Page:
Feedback is fundamental to great leadership performance.

Average players want to be left alone.  Good players want to be coached.  Great players want to be told the truth. – Doc Rivers.

Interesting quote, right?  Not only is it a true statement for sports but it is also applicable to traditional workplaces.  You probably know at least one co-worker who fits each scenario.  It’s particularly relevant now that most organizations are in the midst of end-of-year performance dicsussion.

Exchange the word “leader” for “player” in the quote above, and BAM!  It feels even more impactful.  Let’s focus specifically on the last sentence – Great “leaders” want to be told the truth. 

Is that accurate for you?  Or does your leadership style prevent peers, direct reports and other colleagues from approaching you with differing opinions.  To be clear, I am not asking whether people like you in the office but rather if you are approachable and known for being open to receiving constructive criticism and suggestions.  

Great Leaders Ask for Feedback

Actions speak louder than words, so answer me this: During the last round of performance review conversations,  did you ask for feedback from your direct reports?  Did you proactively solicit input from your peers?

I’m willing to bet that most people reading this would answer ‘no’ to both questions for one of three reasons:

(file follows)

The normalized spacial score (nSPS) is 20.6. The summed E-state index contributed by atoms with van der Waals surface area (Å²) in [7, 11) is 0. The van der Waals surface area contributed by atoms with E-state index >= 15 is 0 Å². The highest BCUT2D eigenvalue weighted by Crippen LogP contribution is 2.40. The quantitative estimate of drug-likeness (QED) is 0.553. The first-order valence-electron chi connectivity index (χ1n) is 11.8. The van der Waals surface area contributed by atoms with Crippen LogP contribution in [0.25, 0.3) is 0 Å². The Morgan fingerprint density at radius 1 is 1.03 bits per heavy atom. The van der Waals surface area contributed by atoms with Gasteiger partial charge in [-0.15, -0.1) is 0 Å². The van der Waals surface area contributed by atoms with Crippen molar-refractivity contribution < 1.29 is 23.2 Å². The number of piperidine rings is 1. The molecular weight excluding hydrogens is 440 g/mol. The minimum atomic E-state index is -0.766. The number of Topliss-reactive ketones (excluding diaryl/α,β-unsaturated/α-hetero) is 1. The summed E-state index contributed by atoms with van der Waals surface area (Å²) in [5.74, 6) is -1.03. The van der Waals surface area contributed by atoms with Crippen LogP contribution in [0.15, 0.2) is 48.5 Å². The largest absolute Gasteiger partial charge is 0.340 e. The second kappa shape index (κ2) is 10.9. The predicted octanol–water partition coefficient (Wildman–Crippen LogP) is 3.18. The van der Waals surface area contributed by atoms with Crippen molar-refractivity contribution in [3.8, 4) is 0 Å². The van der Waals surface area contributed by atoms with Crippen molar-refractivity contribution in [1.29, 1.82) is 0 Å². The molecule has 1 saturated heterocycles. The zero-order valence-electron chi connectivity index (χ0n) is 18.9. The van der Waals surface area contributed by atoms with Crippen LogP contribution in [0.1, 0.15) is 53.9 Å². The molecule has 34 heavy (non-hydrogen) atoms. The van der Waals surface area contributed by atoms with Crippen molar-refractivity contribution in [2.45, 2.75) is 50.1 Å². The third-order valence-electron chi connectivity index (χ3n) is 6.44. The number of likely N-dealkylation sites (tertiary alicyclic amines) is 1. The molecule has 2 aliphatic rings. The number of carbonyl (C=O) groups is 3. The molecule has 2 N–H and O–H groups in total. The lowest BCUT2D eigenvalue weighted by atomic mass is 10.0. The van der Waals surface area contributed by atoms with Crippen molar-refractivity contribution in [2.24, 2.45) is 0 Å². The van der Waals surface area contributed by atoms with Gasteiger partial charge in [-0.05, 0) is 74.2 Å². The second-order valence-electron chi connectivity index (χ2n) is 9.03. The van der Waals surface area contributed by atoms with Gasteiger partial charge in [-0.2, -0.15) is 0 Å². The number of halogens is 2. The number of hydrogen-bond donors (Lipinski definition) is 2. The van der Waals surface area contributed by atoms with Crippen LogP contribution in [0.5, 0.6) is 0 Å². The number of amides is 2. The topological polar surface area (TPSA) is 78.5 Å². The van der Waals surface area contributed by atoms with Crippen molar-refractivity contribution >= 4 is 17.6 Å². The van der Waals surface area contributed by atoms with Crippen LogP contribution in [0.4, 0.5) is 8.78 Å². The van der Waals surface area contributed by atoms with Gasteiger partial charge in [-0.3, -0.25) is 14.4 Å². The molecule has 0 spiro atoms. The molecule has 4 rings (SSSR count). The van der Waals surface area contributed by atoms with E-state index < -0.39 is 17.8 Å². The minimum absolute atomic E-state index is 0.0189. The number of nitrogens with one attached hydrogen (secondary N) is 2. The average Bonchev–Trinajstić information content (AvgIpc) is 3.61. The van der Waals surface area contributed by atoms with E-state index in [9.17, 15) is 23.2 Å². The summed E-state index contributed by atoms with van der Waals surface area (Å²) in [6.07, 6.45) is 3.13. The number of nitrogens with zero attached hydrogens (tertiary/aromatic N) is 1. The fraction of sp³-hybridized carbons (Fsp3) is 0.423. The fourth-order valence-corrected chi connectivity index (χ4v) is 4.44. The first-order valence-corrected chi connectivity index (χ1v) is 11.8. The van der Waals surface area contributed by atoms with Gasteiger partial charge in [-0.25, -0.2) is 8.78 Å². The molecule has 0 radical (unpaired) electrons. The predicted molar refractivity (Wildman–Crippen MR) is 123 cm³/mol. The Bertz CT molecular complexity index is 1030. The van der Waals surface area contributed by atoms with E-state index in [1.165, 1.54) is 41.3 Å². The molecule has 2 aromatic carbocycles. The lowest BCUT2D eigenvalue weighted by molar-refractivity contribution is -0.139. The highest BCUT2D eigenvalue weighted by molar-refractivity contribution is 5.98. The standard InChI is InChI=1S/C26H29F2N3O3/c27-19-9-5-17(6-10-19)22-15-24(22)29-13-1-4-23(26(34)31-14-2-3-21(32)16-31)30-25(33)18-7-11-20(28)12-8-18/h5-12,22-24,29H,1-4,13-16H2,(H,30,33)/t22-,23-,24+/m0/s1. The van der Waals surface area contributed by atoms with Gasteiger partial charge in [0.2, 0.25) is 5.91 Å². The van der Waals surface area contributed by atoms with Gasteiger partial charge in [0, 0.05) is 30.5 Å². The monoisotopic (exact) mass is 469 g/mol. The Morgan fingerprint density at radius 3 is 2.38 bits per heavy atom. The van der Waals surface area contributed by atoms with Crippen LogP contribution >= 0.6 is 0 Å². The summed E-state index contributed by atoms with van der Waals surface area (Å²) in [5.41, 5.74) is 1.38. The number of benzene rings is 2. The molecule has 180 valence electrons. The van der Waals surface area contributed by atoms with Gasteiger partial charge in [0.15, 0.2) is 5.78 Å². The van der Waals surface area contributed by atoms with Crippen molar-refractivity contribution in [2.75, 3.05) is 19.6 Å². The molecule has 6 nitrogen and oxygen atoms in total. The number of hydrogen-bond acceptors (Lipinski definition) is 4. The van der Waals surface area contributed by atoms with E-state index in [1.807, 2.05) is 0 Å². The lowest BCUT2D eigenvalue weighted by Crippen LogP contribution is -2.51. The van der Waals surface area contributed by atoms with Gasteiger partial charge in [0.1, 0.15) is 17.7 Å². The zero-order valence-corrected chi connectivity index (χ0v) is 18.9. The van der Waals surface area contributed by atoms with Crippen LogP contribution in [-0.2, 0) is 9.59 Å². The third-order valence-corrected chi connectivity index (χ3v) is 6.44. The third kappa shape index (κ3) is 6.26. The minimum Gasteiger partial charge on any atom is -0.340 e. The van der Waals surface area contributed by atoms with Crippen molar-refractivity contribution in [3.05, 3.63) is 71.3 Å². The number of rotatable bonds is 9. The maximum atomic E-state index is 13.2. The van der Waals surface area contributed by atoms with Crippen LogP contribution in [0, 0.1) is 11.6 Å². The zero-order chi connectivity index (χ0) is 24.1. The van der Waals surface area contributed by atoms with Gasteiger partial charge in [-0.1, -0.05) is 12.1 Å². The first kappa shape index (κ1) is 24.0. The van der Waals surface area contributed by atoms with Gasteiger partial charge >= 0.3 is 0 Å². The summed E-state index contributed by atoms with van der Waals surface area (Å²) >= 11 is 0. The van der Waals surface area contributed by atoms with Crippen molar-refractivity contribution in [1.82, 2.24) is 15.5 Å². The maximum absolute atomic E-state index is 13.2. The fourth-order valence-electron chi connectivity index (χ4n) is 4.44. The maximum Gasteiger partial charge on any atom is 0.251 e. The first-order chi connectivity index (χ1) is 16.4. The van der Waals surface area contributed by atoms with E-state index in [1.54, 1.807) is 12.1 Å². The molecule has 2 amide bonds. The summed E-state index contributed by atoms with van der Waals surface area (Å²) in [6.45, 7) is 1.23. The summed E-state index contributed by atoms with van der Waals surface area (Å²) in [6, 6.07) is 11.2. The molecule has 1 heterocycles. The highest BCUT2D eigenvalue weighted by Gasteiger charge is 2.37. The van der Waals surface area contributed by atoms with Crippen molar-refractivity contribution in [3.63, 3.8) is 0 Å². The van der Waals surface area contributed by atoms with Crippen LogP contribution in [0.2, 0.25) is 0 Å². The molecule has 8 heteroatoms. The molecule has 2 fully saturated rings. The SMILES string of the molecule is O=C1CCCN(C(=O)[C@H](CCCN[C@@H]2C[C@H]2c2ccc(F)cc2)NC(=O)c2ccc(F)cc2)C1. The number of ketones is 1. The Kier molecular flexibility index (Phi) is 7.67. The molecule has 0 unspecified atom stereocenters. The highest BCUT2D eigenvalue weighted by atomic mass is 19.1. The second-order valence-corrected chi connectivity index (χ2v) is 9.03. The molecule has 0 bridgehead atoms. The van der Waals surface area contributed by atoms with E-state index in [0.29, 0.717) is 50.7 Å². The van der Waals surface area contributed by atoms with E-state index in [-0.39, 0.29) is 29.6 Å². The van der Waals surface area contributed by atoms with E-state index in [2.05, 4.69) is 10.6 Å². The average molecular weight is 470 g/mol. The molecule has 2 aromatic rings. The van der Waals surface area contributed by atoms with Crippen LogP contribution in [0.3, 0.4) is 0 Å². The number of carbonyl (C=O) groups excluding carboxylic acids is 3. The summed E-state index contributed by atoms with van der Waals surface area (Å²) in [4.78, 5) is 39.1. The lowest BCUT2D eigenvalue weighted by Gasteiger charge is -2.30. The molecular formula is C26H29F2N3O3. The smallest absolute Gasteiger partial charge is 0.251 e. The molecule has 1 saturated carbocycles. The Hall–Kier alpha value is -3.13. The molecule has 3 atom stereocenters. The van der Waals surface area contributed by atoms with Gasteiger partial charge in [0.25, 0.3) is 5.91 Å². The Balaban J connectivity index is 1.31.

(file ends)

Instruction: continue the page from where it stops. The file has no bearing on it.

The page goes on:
1. You don’t care what others (besides your boss) think about your performance or leadership. 

2. You feared asking because you’re concerned about the feedback you might receive or you knew that if you asked, you would have to take action.  Or

3. It didn’t even occur to you to ask anyone for feedback (there could be several reasons for this).

But if you aspire to be a great “player” or a great “leader”, then greatness requires a little humility as well as a commitment to  continuous improvement, part of which is getting honest, constructive feedback from multiple sources.  If feedback from others is not flowing organically, then you should be asking for it regularly.

Important Tip: When conducting performance conversations with team members, two open-ended questions you could easily interject into the conversation would be:

1. What feedback do you have for me about our work together or my leadership?
2. How else can I support you in your role?

And remember, it is not enough to just ask for feedback. Once you have it, you must either act on it or if you will not be taking action, then you have to be transparent about why not.  This is critical to sustaining your credibility.

Feedback is an important part of growth and development.  As leaders, it is our responsibility not only to provide feedback to others but also to collect and address feedback for ourselves. Feedback is fundamental!

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